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Nikki Allen Dyer, Advising Students with Disabilities Commission Member


When someone mentions services for students with disabilities, advisors often think about what they know (or fear what they don’t know) about Section 504 of the Rehabilitation Act of 1973 and the ADA of 1990. In our litigious society, academic advisors whose primary roles do not specifically include working with students with disabilities may feel that they do not know enough about these laws and related student rights to adequately advise students with disabilities. Other advisors may feel that they do not know enough about various disabilities to be effective when advising these students. Further complicating the issue is the notion that campuses are prone to delineating themselves into discrete entities which can be disjointed and inflexible “silos” where providing academic advising to students with disabilities can be seen as “someone else’s job.”

Disability services staff members are often seen as “disability experts,” yet these same professionals may or may not be “advising experts.” As such, it is imperative that academic advisors strive to achieve competency in advising all students, including those with disabilities. The ability to adequately advise all students – to include those with disabilities – could be termed inclusive advising. So then, where does an advisor begin the quest to become an inclusive advisor? Start by becoming aware of how students’ rights, learning outcomes, and accommodations relate to the academic advising process.

Advisors know that advising is “a teaching and learning process” (NACADA, 2006, ¶ 9). As such, academic advising lends itself to fostering student learning outcomes that are specific to what students are able to know, value, and do as a result of the advising process. Such outcomes may include advisees being able to “craft a coherent educational plan based on assessment of abilities, aspirations, interests, and values” (NACADA, 2006, ¶ 10), “[make] connections between classroom and out-of-classroom learning” (CAS, 2005, p. 2), and demonstrate “inter and intrapersonal competence” (ACPA, ACUHO-I, ACUI, NACA, NACADA, NASPA, NIRSA. 2007, ¶ 1).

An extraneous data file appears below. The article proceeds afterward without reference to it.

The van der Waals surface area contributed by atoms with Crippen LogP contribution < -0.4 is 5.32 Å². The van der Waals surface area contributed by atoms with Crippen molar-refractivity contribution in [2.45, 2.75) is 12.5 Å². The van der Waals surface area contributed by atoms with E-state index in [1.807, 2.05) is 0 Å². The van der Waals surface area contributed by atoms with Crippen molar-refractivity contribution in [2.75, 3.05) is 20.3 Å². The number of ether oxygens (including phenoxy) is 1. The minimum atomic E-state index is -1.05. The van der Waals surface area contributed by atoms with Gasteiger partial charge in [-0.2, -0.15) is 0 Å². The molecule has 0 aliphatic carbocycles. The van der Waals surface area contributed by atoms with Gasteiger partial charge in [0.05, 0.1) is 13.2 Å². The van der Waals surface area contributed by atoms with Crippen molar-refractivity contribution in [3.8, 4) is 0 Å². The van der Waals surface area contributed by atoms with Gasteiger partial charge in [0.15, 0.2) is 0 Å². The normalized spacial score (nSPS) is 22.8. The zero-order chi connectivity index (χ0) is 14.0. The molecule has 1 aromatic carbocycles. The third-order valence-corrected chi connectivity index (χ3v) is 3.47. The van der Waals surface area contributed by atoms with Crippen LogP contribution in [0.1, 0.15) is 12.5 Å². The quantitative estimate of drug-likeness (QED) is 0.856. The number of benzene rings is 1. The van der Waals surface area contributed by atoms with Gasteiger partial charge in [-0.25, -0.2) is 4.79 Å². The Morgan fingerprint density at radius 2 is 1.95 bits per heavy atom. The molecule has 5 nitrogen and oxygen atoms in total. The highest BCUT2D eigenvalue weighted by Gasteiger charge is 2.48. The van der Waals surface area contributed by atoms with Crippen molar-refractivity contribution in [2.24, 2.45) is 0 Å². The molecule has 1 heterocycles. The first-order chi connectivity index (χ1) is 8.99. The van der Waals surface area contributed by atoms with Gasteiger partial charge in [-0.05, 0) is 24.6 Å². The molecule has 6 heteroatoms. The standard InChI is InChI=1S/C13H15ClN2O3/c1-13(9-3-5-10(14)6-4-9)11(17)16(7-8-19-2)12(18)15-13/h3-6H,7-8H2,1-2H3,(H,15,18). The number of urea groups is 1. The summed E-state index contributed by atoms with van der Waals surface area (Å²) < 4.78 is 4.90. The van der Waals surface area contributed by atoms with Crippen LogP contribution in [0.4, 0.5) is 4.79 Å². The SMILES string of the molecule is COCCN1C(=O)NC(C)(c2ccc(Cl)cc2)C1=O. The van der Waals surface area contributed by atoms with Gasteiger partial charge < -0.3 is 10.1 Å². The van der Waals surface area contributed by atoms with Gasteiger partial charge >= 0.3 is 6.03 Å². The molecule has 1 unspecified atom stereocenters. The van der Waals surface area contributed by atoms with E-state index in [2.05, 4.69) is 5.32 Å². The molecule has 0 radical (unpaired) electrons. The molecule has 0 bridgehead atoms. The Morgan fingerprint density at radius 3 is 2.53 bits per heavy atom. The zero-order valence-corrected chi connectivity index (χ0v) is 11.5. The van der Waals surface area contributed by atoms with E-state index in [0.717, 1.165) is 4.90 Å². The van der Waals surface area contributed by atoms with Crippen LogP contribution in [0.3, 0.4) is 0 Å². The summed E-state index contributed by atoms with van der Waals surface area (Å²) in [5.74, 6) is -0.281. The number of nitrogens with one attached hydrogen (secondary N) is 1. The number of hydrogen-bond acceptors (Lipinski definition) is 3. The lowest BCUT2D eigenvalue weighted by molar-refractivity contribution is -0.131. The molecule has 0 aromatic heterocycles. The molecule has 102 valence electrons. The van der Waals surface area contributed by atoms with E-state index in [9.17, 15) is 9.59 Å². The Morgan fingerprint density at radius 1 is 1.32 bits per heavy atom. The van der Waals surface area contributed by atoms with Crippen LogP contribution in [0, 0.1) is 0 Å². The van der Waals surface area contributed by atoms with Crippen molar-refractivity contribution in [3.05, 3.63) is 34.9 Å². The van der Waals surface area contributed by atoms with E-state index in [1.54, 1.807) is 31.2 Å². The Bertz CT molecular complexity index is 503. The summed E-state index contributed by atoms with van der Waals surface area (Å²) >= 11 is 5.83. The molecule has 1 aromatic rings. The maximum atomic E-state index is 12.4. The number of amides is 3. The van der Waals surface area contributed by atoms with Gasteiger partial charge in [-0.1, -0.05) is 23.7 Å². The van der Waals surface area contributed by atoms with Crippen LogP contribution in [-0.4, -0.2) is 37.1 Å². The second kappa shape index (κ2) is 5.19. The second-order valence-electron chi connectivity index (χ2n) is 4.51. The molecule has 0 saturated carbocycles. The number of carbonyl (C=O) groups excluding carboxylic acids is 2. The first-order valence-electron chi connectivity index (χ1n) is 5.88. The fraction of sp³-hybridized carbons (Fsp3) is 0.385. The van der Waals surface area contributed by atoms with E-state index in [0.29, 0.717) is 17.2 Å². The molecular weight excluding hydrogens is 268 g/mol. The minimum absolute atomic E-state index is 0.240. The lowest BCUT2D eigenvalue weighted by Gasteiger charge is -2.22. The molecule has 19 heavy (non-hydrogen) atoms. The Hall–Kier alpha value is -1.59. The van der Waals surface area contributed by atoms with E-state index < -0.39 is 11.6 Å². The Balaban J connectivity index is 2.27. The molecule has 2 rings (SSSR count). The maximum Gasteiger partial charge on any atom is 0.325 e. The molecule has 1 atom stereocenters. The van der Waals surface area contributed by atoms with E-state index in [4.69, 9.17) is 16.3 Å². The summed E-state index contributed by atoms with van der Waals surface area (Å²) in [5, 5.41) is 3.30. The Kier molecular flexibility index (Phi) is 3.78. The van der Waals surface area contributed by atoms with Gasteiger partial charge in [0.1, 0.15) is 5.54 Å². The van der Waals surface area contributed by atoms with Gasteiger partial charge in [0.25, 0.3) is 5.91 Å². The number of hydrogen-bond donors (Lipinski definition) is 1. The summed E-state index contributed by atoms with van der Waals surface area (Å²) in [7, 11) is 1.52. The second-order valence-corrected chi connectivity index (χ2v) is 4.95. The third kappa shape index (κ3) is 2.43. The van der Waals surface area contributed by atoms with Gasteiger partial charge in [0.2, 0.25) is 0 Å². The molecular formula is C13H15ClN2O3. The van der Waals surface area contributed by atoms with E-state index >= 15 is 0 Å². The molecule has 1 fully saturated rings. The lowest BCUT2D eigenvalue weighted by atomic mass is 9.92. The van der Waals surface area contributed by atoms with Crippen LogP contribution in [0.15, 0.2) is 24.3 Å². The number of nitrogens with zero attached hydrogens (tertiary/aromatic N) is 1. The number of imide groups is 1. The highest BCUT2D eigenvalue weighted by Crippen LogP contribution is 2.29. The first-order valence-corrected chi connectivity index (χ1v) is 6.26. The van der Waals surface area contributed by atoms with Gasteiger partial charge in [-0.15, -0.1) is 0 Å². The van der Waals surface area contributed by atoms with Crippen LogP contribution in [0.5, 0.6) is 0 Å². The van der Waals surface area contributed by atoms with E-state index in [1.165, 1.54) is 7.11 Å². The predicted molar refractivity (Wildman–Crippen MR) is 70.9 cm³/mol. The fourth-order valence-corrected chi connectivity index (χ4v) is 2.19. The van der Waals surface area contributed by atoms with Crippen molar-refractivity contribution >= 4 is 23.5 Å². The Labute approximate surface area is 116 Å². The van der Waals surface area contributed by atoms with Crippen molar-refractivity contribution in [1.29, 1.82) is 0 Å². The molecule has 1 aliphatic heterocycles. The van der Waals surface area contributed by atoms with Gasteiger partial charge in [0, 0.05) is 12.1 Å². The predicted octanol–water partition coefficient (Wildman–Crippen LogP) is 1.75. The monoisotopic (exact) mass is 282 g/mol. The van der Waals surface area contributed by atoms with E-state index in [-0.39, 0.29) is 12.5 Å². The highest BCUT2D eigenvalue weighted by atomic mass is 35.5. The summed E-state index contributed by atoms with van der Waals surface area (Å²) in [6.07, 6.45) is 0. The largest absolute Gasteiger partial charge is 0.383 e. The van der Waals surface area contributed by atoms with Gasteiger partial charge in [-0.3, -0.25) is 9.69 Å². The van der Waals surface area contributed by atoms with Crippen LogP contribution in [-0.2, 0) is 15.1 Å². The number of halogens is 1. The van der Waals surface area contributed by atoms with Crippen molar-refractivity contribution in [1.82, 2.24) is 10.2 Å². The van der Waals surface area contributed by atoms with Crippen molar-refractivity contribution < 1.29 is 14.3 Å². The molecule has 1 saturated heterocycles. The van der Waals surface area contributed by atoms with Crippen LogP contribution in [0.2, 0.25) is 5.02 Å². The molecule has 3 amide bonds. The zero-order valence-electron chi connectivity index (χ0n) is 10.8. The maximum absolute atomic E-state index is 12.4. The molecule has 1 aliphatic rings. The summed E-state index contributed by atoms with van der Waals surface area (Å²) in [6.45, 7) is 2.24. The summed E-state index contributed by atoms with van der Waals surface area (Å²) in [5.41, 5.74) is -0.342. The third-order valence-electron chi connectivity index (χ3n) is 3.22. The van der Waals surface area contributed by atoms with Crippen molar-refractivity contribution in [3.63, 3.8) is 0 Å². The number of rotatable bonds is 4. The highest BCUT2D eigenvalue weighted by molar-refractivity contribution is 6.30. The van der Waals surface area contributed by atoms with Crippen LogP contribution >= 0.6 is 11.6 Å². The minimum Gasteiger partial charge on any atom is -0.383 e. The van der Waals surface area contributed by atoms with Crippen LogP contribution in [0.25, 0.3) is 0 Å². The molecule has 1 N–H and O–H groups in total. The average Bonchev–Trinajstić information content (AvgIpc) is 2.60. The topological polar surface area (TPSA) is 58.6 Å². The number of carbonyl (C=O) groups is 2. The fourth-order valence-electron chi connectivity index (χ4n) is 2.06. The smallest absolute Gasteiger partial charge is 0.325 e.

But what about students with disabilities? Do the same learning outcomes apply to these students? Absolutely! Section 504 of the Rehabilitation Act of 1973 declares that students with disabilities, who are otherwise qualified to participate in those educational programs and activities which receive federal financial assistance, must be provided access to these programs and activities (U.S. Department of Justice, Civil Rights Division, 2005). These programs and activities include those associated with academic advising.

“A ‘qualified [student] with a disability’ is defined as one who meets the requisite academic and technical standards for admission or participation in the postsecondary institution’s programs and activities” (AHEAD, ACE, & HEATH Resource Center, ¶ 4). As such, students with disabilities must meet the same admissions requirements, demonstrate the same learning outcomes inside and outside of their courses, and maintain the same criteria for continuing their enrollment within a college, university and/or selective academic program, as those students without disabilities. Thus, it is only natural that intended academic advising-related learning outcomes remain intact, regardless of whether or not a student has a disability.

Institutions of higher education that receive federal funding must offer reasonable accommodations to otherwise qualified students, so that educational programs and activities are made accessible (AHEAD, ACE, & HEATH Resource Center, ¶ 6). These accommodations are designed to “level the playing field” while ensuring that the integrity of all academic programs and activities is maintained.

In order to receive academic accommodations, it is the student’s role to self-disclose to the disability support services unit, or other designated campus entity, that he or she has a disability; provide documentation of that disability; request appropriate accommodations; and communicate any and all approved accommodations to faculty and staff, as needed. Advisees with disabilities should be encouraged to self-disclose to their academic advisors that they have a documented disability and what accommodations they are eligible to receive. Encouraging this disclosure would: 1) demonstrate to the student that academic advising is indeed a teaching and learning process; 2) reiterate to the student that self-advocacy skills are needed inside and outside of the classroom environment; and 3) allow for more effective advising, to include addressing specific needs and recognizing the strengths and unique cultures of advisees with disabilities.